Thursday, March 03, 2011
Me: Is a pterodactyl bigger than a robin?
Relia: Yes! (pause) Robins have red tummies.
Me: Very good!
Relia: I'm a . . . bird expert. [I swear this is what she said.]
Me: Wow, you sure are. Did you know that robins are Grandma D's favorite bird?
Relia: I didn't know that.
Me: And that one of the surest signs of springs are when the robins return.
Relia: . . .
Me: They fly south in the fall, like so many other birds.
Relia: The ostriches walk south.
I love, love, love the idea of big migrations of ostriches wandering south from Minnesota and down through Iowa and Missouri. As I told this story to the FP Gal tonight Relia started a long story about the ostrich family reunion when millions of ostriches gather together and have cake.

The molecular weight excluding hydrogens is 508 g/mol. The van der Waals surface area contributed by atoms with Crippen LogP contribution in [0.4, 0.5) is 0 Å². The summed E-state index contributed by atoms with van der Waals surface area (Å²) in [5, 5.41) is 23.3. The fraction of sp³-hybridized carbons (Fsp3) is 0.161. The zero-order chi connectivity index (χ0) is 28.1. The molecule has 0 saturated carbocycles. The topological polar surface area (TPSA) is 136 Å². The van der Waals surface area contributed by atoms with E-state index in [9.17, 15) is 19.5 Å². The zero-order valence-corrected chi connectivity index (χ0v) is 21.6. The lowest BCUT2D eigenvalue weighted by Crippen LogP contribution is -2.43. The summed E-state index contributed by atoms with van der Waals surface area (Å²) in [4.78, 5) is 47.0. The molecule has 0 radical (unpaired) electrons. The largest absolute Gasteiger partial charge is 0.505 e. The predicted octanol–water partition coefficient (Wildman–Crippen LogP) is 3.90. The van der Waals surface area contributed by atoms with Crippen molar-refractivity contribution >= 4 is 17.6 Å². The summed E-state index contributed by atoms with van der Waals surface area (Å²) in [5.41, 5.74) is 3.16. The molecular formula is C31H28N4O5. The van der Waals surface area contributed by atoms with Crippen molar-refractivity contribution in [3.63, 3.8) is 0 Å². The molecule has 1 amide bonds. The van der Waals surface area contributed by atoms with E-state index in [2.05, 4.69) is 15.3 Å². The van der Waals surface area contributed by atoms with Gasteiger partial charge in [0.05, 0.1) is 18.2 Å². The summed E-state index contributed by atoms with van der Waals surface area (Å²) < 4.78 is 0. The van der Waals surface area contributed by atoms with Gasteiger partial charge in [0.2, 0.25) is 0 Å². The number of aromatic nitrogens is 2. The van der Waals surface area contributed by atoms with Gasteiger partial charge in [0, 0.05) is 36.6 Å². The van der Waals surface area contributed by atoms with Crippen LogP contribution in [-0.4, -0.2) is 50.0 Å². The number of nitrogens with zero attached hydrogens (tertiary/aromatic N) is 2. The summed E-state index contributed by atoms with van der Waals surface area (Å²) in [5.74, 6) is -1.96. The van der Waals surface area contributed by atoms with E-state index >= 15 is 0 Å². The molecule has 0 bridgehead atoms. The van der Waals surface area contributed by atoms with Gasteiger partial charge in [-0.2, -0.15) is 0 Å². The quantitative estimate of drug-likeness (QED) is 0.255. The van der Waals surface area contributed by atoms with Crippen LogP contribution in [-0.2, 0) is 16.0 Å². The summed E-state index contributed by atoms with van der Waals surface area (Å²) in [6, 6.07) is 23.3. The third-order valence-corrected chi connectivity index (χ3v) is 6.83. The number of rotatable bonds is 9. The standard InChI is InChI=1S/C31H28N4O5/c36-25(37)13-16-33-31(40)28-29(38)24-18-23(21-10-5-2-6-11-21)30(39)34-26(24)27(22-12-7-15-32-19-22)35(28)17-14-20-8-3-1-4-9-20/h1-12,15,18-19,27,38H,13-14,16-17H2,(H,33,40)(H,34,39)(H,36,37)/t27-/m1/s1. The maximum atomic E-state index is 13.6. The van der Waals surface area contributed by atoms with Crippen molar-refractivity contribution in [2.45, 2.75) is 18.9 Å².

Wednesday, March 02, 2011
Tuesday, March 01, 2011
Relia: Sometimes I get owies on my hand.
Me: Yep, we all do.
Relia: There was that one time with the kitty box that I got hurt!
Me: But you're fine now, right? You can't feel it anymore.
Me: We all get hurt a little bit now and then, but we get better.
Relia: (pause) When they put me in jail it hurts my feelings.
Me: (not sure what to say) When they put you in jail . . .?
Relia: They don't usually put me in jail. (long pause) Only in stories.
10. Start with Class and Stop Thinking Outside the Box
Go back and watch the best reviewed and most beloved telecasts.
Rinse, wash, repeat…
However, I did have one 'outside the box' idea this morning that frankly they'd never go for. I've complained before that the Oscars don't release the vote totals. Finding out the second and third place choice would be almost as interesting as finding out who won. To this end they could flash the rankings and percentages as they announce the winner. Yes, it's kind of game show but it would be absolutely riveting TV.